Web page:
Carol Kyer believes in collaboration. With 15 years on the Lewisville Independent School District’s board of trustees and five of those as board president, Kyer and fellow board members worked with 13 separate communities to compromise in finding solutions to any issues dealing with students and the school district as a whole.
“You have to learn to work with people,” she said, “You have to be someone who is willing to sit down and discuss issues. … Everyone who comes to the table comes with a different background. It’s important to be willing to work together.”
It is a combination of those years of experience on the school board, time spent volunteering at schools as her three children grew up in the community, ongoing work with non-profits and being a resident of Flower Mound for 22 years that she wants to bring to the Flower Mound Town Council in the Place 5 seat being vacated by Jean Levenick. Her opponent in the upcoming May election will be Itamar Gelbman, an alternate on the town’s Planning and Zoning Commission.
“When we moved here, the population in Flower Mound was 18,000. Now it’s approaching 69,000 to 70,000,” Kyer said, adding the town has gone through several stages of development and is facing additional growth as it moves into southern Denton County.
“A lot of what is going on now has been in the works for years,” she said of the ongoing construction both in roadwork as well as the mixed-use developments such as Lakeside DFW and The River Walk at Central Park.
Preserving the town’s unique rural atmosphere is important, she says, but so is planning for the future. Town officials must make sure services and infrastructure are available as well as continue to diversify the town’s tax base so that it maintains steady growth in spite of economic downturns or upswings.
“It’s important as the town continues to grow to make sure it’s done the right way,” she said, adding that Flower Mound’s proximity to the Dallas-Fort Worth International Airport and having FM 2499 bisect the community as a major north/south feeder pretty much guarantee ongoing interest in developing in the town. “Growth is going to happen.”
Kyer married her husband, Mark, 28 years ago and together they raised two daughters and one son. The eldest, Elizabeth, is a pharmacist in Boston, Massachusetts; son Billy has one year left at the Oklahoma State University Institute of Technology where he is studying to become an instrumentation engineer; and the youngest, Brittany, is studying at the Worcester Polytechnic Institute in Massachusetts where she is studying to become an environmental engineer.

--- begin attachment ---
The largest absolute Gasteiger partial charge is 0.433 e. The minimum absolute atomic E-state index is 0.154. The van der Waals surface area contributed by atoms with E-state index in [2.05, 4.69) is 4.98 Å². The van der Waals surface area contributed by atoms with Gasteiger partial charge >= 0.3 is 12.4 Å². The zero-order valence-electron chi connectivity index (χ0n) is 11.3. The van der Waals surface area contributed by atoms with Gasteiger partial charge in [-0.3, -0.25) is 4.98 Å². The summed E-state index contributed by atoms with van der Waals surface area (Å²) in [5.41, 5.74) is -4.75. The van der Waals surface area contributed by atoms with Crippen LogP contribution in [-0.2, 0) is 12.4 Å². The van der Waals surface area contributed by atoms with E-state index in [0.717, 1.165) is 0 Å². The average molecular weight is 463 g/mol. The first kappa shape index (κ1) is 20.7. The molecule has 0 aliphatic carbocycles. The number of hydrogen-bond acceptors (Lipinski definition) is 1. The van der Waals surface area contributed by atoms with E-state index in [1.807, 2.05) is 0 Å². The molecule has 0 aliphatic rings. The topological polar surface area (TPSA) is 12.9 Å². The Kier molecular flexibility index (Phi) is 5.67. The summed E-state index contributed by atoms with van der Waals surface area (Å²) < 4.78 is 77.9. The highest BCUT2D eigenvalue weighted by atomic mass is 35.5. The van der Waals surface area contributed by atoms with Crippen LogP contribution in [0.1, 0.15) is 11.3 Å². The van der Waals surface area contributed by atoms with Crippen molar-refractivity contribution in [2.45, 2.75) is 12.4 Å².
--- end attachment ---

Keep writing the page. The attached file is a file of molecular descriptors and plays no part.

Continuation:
All three of their children graduated from Flower Mound High School. During their years at Flower Mound schools, Kyer volunteered with Parent Teacher Associations as well as Girl Scouts. Today, she volunteers with Communities in Schools of North Texas and United Way of Denton County.
Kyer grew up in Bedford, Massachusetts and lived in New Hampshire before moving to Flower Mound.
“I’m pro-Flower Mound. I’m for what’s best for the town,” she said, adding that she has enjoyed the look and feel of the community with the Cross Timbers Conservation District and the rural elements it provides.
“It’s important to me that the town is preserved” for younger generations as well as existing residents and the older generations who have lived in the community for decades. “We need to keep it as much as we can but we can’t let the town go stagnant.
“It’s important to look at the present, but it’s also important to plan for the future,” she said.
Kyer also hopes to help residents become more aware of mental and social issues in the community such as a growing population of homeless teens, many of which find themselves “couch surfing” because of mental and social issues at home. Kyer said the council needs to be a proponent for non-profit organizations dealing with social issues to ensure help is available for residents in need.
As for issues relating to new projects being proposed, Kyer goes back to the central theme of her campaign.
Regardless of the proposed project – whether commercial or residential – to Kyer the key is the basic principal of collaboration.
“The people who live in town and the developers – all have to work in concert,” she said. “You have to make sure you listen and work in a way that all parties are happy.